Efficiency in a forced contribution threshold public good game

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    We contrast and compare three ways of predicting efficiency in a forced contribution threshold public good game. The three alternatives are based on ordinal potential, quantal response and impulse balance theory. We report an experiment designed to test the respective predictions and find that impulse balance gives the best predictions. A simple expression detailing when enforced contributions result in high or low efficiency is provided

    Characterization of In Vivo Keratin 19 Phosphorylation on Tyrosine-391

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    Keratin polypeptide 19 (K19) is a type I intermediate filament protein that is expressed in stratified and simple-type epithelia. Although K19 is known to be phosphorylated on tyrosine residue(s), conclusive site-specific characterization of these residue(s) and identification potential kinases that may be involved has not been reported.In this study, biochemical, molecular and immunological approaches were undertaken in order to identify and characterize K19 tyrosine phosphorylation. Upon treatment with pervanadate, a tyrosine phosphatase inhibitor, human K19 (hK19) was phosphorylated on tyrosine 391, located in the 'tail' domain of the protein. K19 Y391 phosphorylation was confirmed using site-directed mutagenesis and cell transfection coupled with the generation of a K19 phospho (p)-Y391-specific rabbit antibody. The antibody also recognized mouse phospho-K19 (K19 pY394). This tyrosine residue is not phosphorylated under basal conditions, but becomes phosphorylated in the presence of Src kinase in vitro and in cells expressing constitutively-active Src. Pervanadate treatment in vivo resulted in phosphorylation of K19 Y394 and Y391 in colonic epithelial cells of non-transgenic mice and hK19-overexpressing mice, respectively.Human K19 tyrosine 391 is phosphorylated, potentially by Src kinase, and is the first well-defined tyrosine phosphorylation site of any keratin protein. The lack of detection of K19 pY391 in the absence of tyrosine phosphatase inhibition suggests that its phosphorylation is highly dynamic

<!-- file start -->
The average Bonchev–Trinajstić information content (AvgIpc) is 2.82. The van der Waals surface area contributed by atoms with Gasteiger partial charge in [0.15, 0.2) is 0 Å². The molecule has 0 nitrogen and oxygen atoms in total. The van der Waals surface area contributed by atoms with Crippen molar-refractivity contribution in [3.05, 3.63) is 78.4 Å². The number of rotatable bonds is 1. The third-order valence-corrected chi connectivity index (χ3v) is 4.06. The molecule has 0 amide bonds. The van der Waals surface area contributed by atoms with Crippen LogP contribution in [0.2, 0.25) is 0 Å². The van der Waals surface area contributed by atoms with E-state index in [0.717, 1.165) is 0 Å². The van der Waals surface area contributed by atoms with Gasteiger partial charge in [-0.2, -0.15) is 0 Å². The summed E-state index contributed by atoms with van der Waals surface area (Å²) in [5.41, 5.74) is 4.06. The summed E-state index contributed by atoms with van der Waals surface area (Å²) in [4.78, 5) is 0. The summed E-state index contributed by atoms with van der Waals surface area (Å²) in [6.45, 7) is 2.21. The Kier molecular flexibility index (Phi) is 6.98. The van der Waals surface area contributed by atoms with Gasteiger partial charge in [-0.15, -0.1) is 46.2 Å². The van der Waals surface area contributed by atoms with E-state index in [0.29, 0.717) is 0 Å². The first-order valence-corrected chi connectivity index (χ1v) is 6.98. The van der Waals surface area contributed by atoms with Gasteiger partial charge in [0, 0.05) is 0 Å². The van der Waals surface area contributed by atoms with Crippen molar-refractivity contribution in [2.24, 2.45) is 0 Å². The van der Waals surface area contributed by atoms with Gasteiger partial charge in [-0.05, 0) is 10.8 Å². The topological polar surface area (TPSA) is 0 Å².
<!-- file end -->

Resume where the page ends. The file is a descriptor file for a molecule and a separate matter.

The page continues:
Cognitive behavioral therapy of socially phobic children focusing on cognition: a randomised wait-list control study

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    BACKGROUND: Although literature provides support for cognitive behavioral therapy (CBT) as an efficacious intervention for social phobia, more research is needed to improve treatments for children. METHODS: Forty four Caucasian children (ages 8-14) meeting diagnostic criteria of social phobia according to the Diagnostic and Statistical Manual of Mental Disorders (4th ed.; APA, 1994) were randomly allocated to either a newly developed CBT program focusing on cognition according to the model of Clark and Wells (n = 21) or a wait-list control group (n = 23). The primary outcome measure was clinical improvement. Secondary outcomes included improvements in anxiety coping, dysfunctional cognitions, interaction frequency and comorbid symptoms. Outcome measures included child report and clinican completed measures as well as a diagnostic interview. RESULTS: Significant differences between treatment participants (4 dropouts) and controls (2 dropouts) were observed at post test on the German version of the Social Phobia and Anxiety Inventory for Children. Furthermore, in the treatment group, significantly more children were free of diagnosis than in wait-list group at post-test. Additional child completed and clinician completed measures support the results. DISCUSSION: The study is a first step towards investigating whether CBT focusing on cognition is efficacious in treating children with social phobia. Future research will need to compare this treatment to an active treatment group. There remain the questions of whether the effect of the treatment is specific to the disorder and whether the underlying theoretical model is adequate. CONCLUSION: Preliminary support is provided for the efficacy of the cognitive behavioral treatment focusing on cognition in socially phobic children. Active comparators should be established with other evidence-based CBT programs for anxiety disorders, which differ significantly in their dosage and type of cognitive interventions from those of the manual under evaluation (e.g. Coping Cat)